These are questions that call for creativity — which fortunately the movement, if it still in fact has its mojo, shouldn’t have a problem delivering. If the movement really does have something better to offer than the liberal and reformist bloc, now’s the time to prove it.
The British climate movement’s ‘Big One’ brought out record numbers, but ran into a wall of silence. XR’s new strategy could turn this setback into a new lease on life.
Many are celebrating the recent convictions against the Proud Boys, but they will only strengthen the state’s ability to target the left.
A new book explores how Miss Major has persevered over six inspiring decades on the frontlines of the queer and trans liberation movement.
Co-opting the co-opters is perfectly brilliant. Do we know what kind of training the 99% Spring folks are doing? Is it really good training in nonviolent resistance? I hope so. Not that it couldn’t still be reverse co-opted, regardless of how good a job the organizers are doing.
Part of the reason the Civil Rights Movement had so much success is that many of its leaders were well trained in nonviolent resistance at the Highlander Folk School (founded by Myles Horton) in Tennessee. Those were lessons in finding your voice, building strong community among resisters, learning how not to collude with those in power, and cultivating compassion for the oppressors, and finding and exercising your own considerable power to resist oppression. Those are lessons we need to keep learning and absorbing more deeply.
I was all-in with Occupy from the day I heard about it. I am also totally in favor of a wider movement, a coalition that is inclusive and allows variations in expression and style. Some of us appear to forget that no one is in charge. It is a groundswell, and can’t be co-opted or controlled, not by Occupy, not by any one group. So what if other groups that already exist, or are newly-formed coalitions, do similar things in different ways. There are big issues at stake, and larger goals. Occupy is the vanguard; what follows, you put in motion, and it’s all good. Trust me on this; the movement is happening, and won’t follow a vision as un-specific as Occupy has been to date.
It’s possible that I would have to coopt the entire town where I live!! This town has been controlled through its mayor who is a member of the Masonic Order. I hope many are familiar with the cultic, secret power of the Masons. But my own close relatives who also live here think they are good people. These relatives refuse to acknowledge that secrecy is NEVER good and the presence of a so-called Masonic hospital and residence area occupies the best real estate with villas built for its better members it represents the Masonic Order and nothing more. Our Mayor is repeatedly voted into his office by these thousands of people (guess who) so he hs no qualms about being photographed in his regalia.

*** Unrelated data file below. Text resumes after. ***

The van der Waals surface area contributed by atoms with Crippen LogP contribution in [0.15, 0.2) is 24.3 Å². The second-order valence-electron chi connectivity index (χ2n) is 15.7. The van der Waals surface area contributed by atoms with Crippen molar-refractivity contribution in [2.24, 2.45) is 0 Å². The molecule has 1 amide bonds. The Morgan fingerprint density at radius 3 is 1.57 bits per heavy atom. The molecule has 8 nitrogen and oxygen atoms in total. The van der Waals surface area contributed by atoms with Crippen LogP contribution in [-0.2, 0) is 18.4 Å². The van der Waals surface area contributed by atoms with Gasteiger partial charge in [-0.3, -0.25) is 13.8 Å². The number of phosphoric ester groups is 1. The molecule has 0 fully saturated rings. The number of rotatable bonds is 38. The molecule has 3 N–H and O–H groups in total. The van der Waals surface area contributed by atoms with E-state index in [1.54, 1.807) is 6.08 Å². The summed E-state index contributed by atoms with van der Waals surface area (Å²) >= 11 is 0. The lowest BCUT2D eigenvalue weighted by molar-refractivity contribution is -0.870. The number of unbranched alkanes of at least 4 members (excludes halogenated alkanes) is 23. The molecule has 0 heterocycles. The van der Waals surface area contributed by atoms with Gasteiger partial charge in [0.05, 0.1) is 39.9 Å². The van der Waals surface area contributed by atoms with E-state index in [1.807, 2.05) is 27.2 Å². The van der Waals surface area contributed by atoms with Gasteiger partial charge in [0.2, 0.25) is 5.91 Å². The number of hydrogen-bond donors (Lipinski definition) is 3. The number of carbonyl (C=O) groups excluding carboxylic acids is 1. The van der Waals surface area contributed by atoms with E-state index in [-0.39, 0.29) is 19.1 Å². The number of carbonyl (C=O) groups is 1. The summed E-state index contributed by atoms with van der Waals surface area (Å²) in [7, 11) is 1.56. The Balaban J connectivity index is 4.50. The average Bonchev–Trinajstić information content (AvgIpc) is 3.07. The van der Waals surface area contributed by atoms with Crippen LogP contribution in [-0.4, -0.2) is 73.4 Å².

I came to town 16 years ago and it didn’t take long to recognize its problems. I was being persecuted by the police which comes under the direct control of the Mayor because of my questions. One such questions was directly to the Mayor asking him if he was a Mason and of course he lied and said “No.” I also had a sign on my door which graphically said, “STOP sending tax dollars to Israel.” And of course this didn’t win the Masons over. That alone was enough to have police continually at my door.
I am also a Christian convert to Islam and all this trouble started well before the so-called 9/11 event. I am highly educated and have prevailed but who knows what the future holds for me. Being a Muslim has become a candidate for trouble and that is in direct contradiction to our Constitutional rights.
Friend, You might consider the possibility that your behavior is counter-productive and therefore just attracting experiences that confirm your sense of outrage. You know, the old “you can attract more flies to honey than vinegar.” For instance, your need to tell your story is so strong that you didn’t stop to think whether it was germane to this discussion. Learning to know what is a contribution and what is irrelevant and choosing to refrain from topics that don’t contribute to the group is a sign of maturity.
I think there is an effort to co-opt the 99% declaration (which is an effort not born of a general assembly or a #OWS-related process) and the idea of gathering in Philly for a national GA over July 4th. A few people from Occupy Philly have told me that there might be a parallel gathering over July 4th, which WOULD be organized by Occupy-related processes and channels, and essentially co-opt the un-Occupy related event, and ride on its publicity to create a true Occupy event… 🙂